BG: Ravel's Sonata for Violin and Cello marks a really important departure for Ravel's compositional style. It's important to remember that Ravel had just been through the First World War. He was 39 when Germany invaded France, and he really wanted to enrol as a pilot. He was a very small man, and he felt that his lightweight body would be perfect for flying around the skies, but because of a minor heart complaint, and his not great site - and his age - he wasn't allowed to become a pilot. So instead, he enrolled as a truck driver and he also looked after many, many injured and wounded men throughout the war. But it had a profound effect on him, and his mother who he was extremely close to, also died just after the end of the First World War. So Ravel was in a very strange place. Because Debussy had also just died in 1918. And everybody thought that Ravel was going to be the next big national composer, something that he really didn't feel very comfortable about. The post-war aesthetic for Parisian audiences was one of simplicity, of directness and actually a scaling down of the orchestra and the forces that composers used. People rejected big swathes of Romanticism and huge Wagnerian orchestras and Mahlerian forces. And what they really wanted was a forward looking modernist style. So composers like Satie and Stravinsky, were exploring this, particularly post 'The Rite of Spring' and Ravel really struggled with this because he was an expert at writing pieces that honoured the past. If you think about 'Le tombeau de Couperin', which is a collection of Baroque dances and you think about 'La Valse', which is an homage to the old Viennese waltz, these are deliciously brilliant pieces. And so Ravel actually suffered from a bout of depression, he was in a really bad place. But this piece marks a new turning point in Ravel's work, where he focuses on making music that's more simplistic, more elegant, and actually more exposed.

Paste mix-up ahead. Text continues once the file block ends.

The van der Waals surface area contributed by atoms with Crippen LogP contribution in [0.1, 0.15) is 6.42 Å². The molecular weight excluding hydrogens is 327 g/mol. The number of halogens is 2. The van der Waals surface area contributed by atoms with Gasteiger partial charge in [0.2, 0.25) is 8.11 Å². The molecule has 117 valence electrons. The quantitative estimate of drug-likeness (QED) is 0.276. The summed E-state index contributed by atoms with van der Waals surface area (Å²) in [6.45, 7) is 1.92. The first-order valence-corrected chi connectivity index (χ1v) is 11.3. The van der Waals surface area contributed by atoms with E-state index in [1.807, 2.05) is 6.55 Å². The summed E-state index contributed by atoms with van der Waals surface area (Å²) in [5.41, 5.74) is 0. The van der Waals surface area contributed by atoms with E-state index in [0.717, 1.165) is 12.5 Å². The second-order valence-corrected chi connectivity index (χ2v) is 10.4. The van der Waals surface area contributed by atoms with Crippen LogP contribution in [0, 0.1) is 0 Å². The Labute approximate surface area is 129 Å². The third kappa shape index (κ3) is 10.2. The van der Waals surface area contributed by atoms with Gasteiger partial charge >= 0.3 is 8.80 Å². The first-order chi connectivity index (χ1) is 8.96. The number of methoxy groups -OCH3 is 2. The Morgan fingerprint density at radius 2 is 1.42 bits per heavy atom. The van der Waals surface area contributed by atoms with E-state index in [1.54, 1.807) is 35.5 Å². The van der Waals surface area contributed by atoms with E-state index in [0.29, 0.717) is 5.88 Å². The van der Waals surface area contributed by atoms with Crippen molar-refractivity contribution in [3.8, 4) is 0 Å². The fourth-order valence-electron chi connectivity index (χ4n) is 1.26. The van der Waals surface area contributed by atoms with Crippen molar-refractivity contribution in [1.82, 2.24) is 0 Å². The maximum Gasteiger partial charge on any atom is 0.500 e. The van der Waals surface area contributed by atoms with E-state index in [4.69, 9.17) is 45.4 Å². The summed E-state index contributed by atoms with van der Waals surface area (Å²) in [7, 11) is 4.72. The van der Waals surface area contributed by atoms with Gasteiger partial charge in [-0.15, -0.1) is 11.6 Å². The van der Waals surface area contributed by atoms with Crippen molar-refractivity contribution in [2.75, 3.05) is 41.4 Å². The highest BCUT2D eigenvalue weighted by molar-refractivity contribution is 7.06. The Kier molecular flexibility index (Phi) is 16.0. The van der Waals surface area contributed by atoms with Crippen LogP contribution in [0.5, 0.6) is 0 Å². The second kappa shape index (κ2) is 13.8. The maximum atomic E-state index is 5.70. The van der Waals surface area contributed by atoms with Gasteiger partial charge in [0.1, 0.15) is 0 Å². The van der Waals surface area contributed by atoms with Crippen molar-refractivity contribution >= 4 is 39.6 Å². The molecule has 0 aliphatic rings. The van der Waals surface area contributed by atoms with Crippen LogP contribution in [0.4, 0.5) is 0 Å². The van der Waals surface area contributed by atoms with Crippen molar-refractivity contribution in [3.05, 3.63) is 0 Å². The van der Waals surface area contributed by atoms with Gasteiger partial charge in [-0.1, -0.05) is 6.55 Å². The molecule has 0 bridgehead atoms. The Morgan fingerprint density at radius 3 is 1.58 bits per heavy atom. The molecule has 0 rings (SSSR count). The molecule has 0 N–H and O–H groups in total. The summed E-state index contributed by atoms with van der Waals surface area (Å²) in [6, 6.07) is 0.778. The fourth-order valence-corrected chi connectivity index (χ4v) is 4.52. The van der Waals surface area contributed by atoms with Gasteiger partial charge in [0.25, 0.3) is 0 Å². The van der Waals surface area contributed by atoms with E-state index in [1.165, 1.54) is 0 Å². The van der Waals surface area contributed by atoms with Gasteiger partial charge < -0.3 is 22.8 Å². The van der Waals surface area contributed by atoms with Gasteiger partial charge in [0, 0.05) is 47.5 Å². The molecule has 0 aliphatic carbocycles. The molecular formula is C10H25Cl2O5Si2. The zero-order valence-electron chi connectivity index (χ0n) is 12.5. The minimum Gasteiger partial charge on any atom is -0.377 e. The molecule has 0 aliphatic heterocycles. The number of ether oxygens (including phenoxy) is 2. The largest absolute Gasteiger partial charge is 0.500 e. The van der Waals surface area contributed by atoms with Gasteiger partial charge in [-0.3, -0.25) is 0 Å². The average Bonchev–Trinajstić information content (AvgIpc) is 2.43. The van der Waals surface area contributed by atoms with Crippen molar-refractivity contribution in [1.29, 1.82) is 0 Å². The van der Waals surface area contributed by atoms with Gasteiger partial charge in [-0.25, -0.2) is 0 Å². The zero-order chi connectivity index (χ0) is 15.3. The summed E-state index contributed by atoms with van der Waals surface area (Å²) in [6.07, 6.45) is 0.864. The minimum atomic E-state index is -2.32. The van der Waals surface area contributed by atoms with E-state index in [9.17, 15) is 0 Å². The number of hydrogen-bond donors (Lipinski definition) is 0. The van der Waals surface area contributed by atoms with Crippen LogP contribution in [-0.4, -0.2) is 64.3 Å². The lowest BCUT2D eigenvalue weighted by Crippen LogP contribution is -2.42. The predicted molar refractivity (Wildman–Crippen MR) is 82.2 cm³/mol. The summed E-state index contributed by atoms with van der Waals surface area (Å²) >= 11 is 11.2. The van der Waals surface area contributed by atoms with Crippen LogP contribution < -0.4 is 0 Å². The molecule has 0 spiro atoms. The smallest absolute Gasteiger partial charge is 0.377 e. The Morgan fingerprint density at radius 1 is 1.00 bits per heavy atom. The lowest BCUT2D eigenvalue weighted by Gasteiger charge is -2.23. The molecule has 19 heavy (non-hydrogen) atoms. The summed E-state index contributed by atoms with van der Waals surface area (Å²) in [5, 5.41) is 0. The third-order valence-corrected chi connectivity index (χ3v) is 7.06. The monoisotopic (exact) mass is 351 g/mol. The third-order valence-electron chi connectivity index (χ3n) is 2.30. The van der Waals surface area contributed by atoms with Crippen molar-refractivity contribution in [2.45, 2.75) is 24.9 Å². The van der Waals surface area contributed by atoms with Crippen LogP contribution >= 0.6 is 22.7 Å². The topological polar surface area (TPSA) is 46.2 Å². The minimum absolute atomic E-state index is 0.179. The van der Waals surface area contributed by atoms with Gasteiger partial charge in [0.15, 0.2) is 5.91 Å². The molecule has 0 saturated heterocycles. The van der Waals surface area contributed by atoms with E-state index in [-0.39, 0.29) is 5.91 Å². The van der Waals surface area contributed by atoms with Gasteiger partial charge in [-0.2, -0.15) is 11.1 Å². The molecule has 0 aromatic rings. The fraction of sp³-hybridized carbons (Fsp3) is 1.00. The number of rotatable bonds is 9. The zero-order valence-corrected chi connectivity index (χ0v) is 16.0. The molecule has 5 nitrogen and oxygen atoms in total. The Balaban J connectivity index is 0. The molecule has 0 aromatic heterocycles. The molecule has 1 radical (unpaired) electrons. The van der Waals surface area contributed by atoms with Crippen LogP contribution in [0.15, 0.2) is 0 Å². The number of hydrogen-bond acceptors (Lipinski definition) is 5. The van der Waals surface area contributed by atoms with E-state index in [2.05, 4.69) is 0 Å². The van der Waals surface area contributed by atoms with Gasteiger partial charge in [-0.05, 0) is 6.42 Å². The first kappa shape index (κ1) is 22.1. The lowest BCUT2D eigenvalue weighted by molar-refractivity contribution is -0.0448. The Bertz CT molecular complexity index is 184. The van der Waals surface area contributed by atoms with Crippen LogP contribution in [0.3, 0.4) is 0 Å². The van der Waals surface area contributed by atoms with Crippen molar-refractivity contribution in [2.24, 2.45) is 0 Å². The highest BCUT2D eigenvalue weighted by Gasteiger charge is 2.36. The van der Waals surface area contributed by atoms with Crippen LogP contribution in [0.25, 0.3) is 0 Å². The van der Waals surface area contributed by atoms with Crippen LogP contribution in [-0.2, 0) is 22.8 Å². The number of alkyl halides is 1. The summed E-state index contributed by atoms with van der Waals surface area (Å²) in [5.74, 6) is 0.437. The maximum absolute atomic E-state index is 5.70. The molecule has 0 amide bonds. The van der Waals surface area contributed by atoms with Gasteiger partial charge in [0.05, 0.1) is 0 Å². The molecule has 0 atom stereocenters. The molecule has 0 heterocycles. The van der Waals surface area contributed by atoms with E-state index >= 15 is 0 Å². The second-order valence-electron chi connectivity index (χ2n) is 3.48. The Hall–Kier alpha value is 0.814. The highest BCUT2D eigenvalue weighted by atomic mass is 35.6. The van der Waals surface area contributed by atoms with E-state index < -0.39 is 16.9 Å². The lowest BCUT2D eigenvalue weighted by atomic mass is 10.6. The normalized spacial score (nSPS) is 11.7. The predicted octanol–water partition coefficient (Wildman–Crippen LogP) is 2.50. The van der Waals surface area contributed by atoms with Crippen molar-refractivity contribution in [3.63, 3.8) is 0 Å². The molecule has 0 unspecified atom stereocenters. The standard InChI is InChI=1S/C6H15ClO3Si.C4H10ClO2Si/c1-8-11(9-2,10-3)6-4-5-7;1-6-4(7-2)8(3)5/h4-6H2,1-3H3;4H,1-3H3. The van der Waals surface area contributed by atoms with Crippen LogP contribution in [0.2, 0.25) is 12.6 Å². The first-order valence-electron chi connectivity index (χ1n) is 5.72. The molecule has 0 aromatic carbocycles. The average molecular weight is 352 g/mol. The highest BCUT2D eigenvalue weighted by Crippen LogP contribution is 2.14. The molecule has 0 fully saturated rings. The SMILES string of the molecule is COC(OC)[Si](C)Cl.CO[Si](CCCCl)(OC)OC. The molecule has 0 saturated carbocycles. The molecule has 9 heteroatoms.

CP: One of the successful things for us about this ballet is that even though it's a piece for two musicians, they are able to take us on quite a big pathway through a lot of different emotions in terms of the dancing. For me, when I listen to I don't really think of it as two musicians, because for me, it feels like a really big piece of music. And it was made for six dancers, and they are constantly moving. And it really brings all the energy and the power of the dancers of Ballet Black to the front, because the music kind of carries them through it. Then all of a sudden, Will strips back absolutely everybody, everybody runs up the stage except for two people. And that's where the big pas de deux moment comes in. And it's completely different. I mean, it's still, it all goes together. But it's such a different mood that we suddenly, from all this frantic, sort of joyous, weird quirky, movement, everything gets stripped back. And it's a very intimate, clear, romantic moment between these two dancers, and I think also for our audience who are often not regular ballet goers.